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When Mustard Met Maca

Industry by Rosemary Tambini on April 29, 2019

When Mustard Met Maca

Thought of as Peruvian ginseng, maca is not only a plant grown in the Andean mountains where few other plants can survive, it is a cruciferous vegetable of the mustard family.

While some people create a fermented drink with it called maca chichi, in the United States it is used as a supplement or added to foods in powdered form. Since maca is traditionally used as a tonic to help with a variety of ailments like respiratory disorders, anemia, arthritis, endurance and stamina, I think it’s worth noting just how versatile a supplement can be.

To Ferment or Not to Ferment

Fermented maca is more bioavailable since it must be fermented inside the intestinal tract in order for the body to obtain any of its phytochemicals. Research has unveiled a new phytochemical unique to maca, including glucosinolates (found in broccoli, Brussels sprouts, kale, etc.), which can fight diseases and increase endurance while limiting fatigue and inflammation. Fermented maca is also high in tannins, flavonoids, and acids which help the intestinal tract flora.

Thanks to the March 2019 issue of New Living, here are six study-based maca wonders.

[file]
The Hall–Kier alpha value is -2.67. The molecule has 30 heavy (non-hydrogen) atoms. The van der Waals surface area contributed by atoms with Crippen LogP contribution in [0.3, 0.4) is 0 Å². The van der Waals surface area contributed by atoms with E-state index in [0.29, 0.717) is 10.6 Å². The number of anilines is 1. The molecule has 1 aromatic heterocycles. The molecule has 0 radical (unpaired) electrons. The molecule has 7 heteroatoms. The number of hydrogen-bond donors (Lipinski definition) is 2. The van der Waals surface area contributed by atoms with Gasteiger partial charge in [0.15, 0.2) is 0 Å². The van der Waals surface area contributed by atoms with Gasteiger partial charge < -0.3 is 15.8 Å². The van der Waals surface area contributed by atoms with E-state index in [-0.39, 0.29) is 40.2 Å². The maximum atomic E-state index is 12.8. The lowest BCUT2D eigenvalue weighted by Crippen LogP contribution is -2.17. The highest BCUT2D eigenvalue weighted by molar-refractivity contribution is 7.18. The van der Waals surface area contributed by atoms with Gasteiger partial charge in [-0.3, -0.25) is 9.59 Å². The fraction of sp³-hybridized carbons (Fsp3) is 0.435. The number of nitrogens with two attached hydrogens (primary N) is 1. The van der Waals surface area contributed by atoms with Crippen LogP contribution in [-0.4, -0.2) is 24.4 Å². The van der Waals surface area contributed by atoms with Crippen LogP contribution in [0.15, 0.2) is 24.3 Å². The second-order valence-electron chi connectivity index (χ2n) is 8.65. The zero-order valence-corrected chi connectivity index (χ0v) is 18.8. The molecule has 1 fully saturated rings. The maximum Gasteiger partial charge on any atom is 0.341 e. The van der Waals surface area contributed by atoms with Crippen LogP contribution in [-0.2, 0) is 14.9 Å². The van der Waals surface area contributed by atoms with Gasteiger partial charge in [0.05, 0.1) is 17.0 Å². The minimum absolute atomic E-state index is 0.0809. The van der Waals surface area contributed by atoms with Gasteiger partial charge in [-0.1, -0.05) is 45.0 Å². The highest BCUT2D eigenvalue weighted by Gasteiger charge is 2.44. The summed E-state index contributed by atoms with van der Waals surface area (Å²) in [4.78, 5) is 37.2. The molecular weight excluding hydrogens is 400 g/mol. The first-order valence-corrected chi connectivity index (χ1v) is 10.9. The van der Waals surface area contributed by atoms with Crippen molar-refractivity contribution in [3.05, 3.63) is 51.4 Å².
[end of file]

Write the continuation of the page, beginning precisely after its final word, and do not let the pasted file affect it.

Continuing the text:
1. Mood

Flavonoids are believed to improve mood, while a study in 14 postmenopausal women found that maca can reduce feelings of depression and anxiety.

2. Free Radicals

Promoting natural antioxidants, maca works to fight off free radicals such as superoxide dismutase and glutathione. Some believe antioxidants can even prevent heart disease, among many other health conditions.

3. Learning and Memory

Studies suggest that maca can have many benefits for learning and memory performance, while researchers believe it could be helpful in treating cognitive conditions such as Alzheimer’s disease.

4. Menopausal Symptoms

Some proponents of maca think it can help balance estrogen levels. This is key because in the midst of perimenopause (pre-menopause), these levels fluctuate, causing an array of symptoms. In fact, an International Journal of Biomedical Science study found that postmenopausal women who took two maca-containing tablets daily showed fewer symptoms, including night sweats and hot flashes.

5. Skin Protection

An International Journal of Dermatology study revealed that extracts from maca leaves could quite possibly help prevent the damage of skin cells that have been burned from sunlight…potentially averting skin cancer!

6. Endurance

A preliminary study demonstrated that using maca extract for 14 days improved performance for male cyclists in a 40-kilometer time trial, which points to why some athletes and bodybuilders take it for the energy boost they need to meet their goals.

How to Take Maca

Capsule, liquid, and powder are all ways maca can be consumed as a supplement. Gelatinized maca is a great idea for increased potency and absorption, while organic maca is becoming increasingly popular among health-conscious supplement consumers. Something to consider!

** Please consult with a healthcare professional before taking dietary supplements.


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